WG: Technically, about the third week. After my two weeks, it was pretty calm, and that’s why they started releasing units to go back to their home towns.
HS: Are there any other experiences from those two weeks you wanted to share before we move forward?
WG: About the only other one is I remember on the east side, the policemen that were with us that one night said, “I gotta show you this.” Took us to a black grocery store. A little local storefront grocery store. It was just shambles. Trash was just this high on the ground, and human feces on top of the pile, and he said, “This is what happened.” He left it up to us.
HS: Now, was that Detroit police or state police?
HS: Looking back on the events then, would you classify them as a riot, or would you consider them a rebellion or an uprising?
WG: At the time, I always considered it a riot. It wasn’t’ until, what, two, three weeks ago? This article in the Free Press caught my eye. What’s the date? “Riot or was it a rebellion?” And in thinking back on it, remembering back in ’43 there were race riots, I do remember a little bit of the Kercheval the year before. Officially, Detroit wasn’t acknowledging there was a problem there.
HS: What do you think that problem was?
WG: I’m afraid I sort of tend to see it as this article states. It was basically just a simmering, boil if you want to call it, the hatred of the cops, who were just blowing them away, and they just couldn’t stand it any longer.
HS: So you think the rioters were rebelling against mistreatment on the hands of the police?
WG: I think so. I remember, even before the riots, being told about the Big Four and how they could get across the city of Detroit in thirty minutes and they don’t care where it was at. If there was something that they had to get to, they could get anywhere in the city of Detroit in less than thirty minutes. I’m thinking, how can they do that? I’ve been in Detroit and I can’t do it. Then all of a sudden it dawned on me, they drive the shoulder of the expressways. They keep getting around bridges and get across town rather quickly. I do remember hearing those stories about the Big Four.
HS: You said you moved from Adrian to St. Clair Shores?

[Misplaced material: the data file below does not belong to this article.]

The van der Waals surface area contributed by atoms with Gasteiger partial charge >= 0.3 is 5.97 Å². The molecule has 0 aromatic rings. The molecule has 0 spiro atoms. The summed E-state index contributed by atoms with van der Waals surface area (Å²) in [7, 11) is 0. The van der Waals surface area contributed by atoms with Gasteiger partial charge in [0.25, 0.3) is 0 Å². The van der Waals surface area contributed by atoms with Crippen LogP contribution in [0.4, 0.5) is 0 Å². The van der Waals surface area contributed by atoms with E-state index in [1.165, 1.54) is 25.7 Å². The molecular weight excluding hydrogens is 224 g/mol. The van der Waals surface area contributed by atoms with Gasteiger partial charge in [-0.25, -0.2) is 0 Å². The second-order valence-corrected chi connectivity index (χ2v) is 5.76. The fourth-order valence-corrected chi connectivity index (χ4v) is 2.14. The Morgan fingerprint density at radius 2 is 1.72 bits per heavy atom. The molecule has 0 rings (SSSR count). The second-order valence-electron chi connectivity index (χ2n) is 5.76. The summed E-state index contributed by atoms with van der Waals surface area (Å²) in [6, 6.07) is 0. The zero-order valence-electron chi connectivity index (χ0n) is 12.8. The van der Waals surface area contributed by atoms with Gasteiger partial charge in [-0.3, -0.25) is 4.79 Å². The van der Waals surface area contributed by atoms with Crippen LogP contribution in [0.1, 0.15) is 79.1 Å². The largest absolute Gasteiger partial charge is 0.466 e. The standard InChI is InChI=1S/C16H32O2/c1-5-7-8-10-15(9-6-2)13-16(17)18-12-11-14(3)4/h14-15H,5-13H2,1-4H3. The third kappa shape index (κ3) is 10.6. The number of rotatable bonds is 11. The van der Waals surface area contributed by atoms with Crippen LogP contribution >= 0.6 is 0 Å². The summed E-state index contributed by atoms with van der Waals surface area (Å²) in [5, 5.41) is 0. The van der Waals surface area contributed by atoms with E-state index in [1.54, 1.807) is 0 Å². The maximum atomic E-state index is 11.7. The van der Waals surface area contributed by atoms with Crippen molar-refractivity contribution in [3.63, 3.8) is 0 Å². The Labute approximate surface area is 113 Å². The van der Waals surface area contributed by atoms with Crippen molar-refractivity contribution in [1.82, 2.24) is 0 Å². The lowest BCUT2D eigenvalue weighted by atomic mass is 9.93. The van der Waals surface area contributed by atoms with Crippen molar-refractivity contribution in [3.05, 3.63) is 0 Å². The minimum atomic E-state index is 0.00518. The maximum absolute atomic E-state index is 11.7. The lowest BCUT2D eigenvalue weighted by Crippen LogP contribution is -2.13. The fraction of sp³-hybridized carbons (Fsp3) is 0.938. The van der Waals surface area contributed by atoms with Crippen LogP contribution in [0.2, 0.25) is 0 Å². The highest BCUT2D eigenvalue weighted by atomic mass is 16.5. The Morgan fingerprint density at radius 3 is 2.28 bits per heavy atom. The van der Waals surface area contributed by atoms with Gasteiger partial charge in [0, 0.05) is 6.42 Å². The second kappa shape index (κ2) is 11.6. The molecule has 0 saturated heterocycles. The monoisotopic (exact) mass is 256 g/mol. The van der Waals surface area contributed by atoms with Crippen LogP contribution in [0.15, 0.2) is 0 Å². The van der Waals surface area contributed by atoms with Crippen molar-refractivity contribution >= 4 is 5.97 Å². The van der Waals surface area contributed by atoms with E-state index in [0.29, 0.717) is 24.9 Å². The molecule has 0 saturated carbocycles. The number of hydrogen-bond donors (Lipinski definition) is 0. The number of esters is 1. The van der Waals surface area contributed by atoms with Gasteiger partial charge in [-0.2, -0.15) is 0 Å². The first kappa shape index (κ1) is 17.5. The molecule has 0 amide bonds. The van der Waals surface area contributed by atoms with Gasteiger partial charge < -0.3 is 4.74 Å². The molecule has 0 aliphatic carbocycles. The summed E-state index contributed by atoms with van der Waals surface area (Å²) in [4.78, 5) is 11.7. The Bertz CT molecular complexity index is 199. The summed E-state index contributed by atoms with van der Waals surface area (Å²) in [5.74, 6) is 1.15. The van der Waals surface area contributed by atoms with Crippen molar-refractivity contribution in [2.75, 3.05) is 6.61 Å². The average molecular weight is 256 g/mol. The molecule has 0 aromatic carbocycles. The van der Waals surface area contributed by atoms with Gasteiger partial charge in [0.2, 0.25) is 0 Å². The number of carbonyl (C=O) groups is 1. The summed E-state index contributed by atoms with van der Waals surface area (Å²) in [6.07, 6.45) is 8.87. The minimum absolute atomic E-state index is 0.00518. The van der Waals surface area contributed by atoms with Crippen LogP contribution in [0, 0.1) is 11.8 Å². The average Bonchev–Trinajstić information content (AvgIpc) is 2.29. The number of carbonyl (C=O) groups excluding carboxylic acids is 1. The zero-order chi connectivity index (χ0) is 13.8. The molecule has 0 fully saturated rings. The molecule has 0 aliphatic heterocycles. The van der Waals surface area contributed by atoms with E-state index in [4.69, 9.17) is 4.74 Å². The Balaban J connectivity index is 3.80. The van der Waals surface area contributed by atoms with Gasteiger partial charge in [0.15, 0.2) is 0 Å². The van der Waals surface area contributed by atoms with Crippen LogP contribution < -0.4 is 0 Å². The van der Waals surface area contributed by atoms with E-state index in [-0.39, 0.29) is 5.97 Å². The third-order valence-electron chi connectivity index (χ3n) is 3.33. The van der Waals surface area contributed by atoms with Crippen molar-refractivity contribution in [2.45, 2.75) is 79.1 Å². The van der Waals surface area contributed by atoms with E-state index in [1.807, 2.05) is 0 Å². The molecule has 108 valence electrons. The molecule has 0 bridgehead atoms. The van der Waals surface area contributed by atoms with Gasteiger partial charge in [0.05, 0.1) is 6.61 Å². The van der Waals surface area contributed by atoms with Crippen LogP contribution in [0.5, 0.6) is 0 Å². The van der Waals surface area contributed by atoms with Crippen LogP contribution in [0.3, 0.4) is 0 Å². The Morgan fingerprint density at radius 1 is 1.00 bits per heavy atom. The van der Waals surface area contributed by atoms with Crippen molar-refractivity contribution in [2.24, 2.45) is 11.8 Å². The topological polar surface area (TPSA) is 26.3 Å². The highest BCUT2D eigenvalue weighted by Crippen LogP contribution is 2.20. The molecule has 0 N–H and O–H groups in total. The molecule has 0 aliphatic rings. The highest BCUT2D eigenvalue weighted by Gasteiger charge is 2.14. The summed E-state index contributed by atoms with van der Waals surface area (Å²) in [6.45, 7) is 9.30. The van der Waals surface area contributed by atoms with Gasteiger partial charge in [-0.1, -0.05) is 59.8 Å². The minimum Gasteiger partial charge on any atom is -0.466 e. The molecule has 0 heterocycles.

WG: Yeah, in ’68.
HS: ’68. St. Clair Shores isn’t too far from the city, so in those following years, did you see the city change at all?
WG: Because of my job, didn’t have to come down to the city for any reason. I worked at the tech center, the GM tech center, so basically I’m at 12 Mile at the lake, I go straight down 12 Mile to the tech center. Because I was a traveling job, the only time I went to Detroit was to go across to the airport to fly to my assignments.
HS: So from a suburban point of view, you didn’t see any change in, say, news stories or anything like that?
WG: No. About the only stories, of course, I heard were white flight. People selling their properties to get out of Detroit and move to the suburbs. That was the time of the “Warren Ranches” springing up in Warren, Sterling Heights, all those upper suburban communities were building all the new homes at the time.
HS: I know you said you’re not a big sports fan or anything, but was there any other reasons why you didn’t come into the city? Did you find it unsafe at all or just no interest?
WG: No interest at that point. In ’69 I moved to Ohio. I basically didn’t see Detroit again for twenty years. Went with the company to first Elyria, Ohio, then down to Columbus, Ohio. When the jobs started dying out in the late ‘90s, I finally got back to Rochester Hills in ’89. By that time, Detroit was already, well—
WG: Destroyed and deteriorated. Basically, when we came back, the only reasons we came into Detroit were to go to the Fischer Theatre. It was always on a Saturday or Sunday matinee. In other words, I can get in, see a good show, get back in the car, back to 75, gone. I didn’t stay to eat in town or anything else. I usually came right back out to the suburbs. Later yet, when I did come back into Detroit a little bit more often, it’s sickening to see all the burned out houses off of 75 and the Lodge. So hard. My grandfather had a home on American. That home was destroyed for 96, down by Grand River. I have a feeling the service drive took out his house. That was the sad part. The next time, on my computer, we had an application, Street View. I punched in my wife’s—her name is Jenny by the way—punched in her old address on Maywood. Nothing there. Just open fields and trees. It looked like it’s been mowed, but nothing there. And I swept around, did the 360 view, even the other side of the street—empty. There was only one house that I could see in that whole view and it was the first house off of Van Dyke. Then I found out the church we got married at was St. Thomas the Apostle, near Van Dyke and Harper—gone. No reason for us to go back anymore.
HS: Where do you see the city headed? Positive outlook, or negative, or realistic?
WG: I think it’s positive. Basically, unfortunately the news plays up all the tear downs and the rip ups and the plowing over, and I see that. But this last couple months ago, we went to Pewabic Pottery and we went down—I couldn’t tell you how we got down there—
HS: With the construction.
WG: Yeah, definitely wasn’t Woodward. But I saw a lot of empty land, too, which didn’t surprise me, but what did catch me was the newer rentals and condos and even homes being built there over here on the near east side, just the other side of 375. And I thought, good, the people of Detroit are waking up. They’ve got empty land, let’s refill it and refill the city. That’s what we’re going to have to do.
HS: So you see potential for the city?
WG: Yes. Oh, yeah.
HS: My last question for you would be what advice would you leave for future generations of Detroit? On any topic.
WG: I know, I realize that.
HS: It’s a broad question, but you can take it wherever you want.
WG: We have grown. We can grow again. Maybe not quite the same way, but we can grow, we will grow. We’ll be good.
HS: Sounds great. All right, William, thank you so much for sitting down with me today. I appreciate you sharing your stories.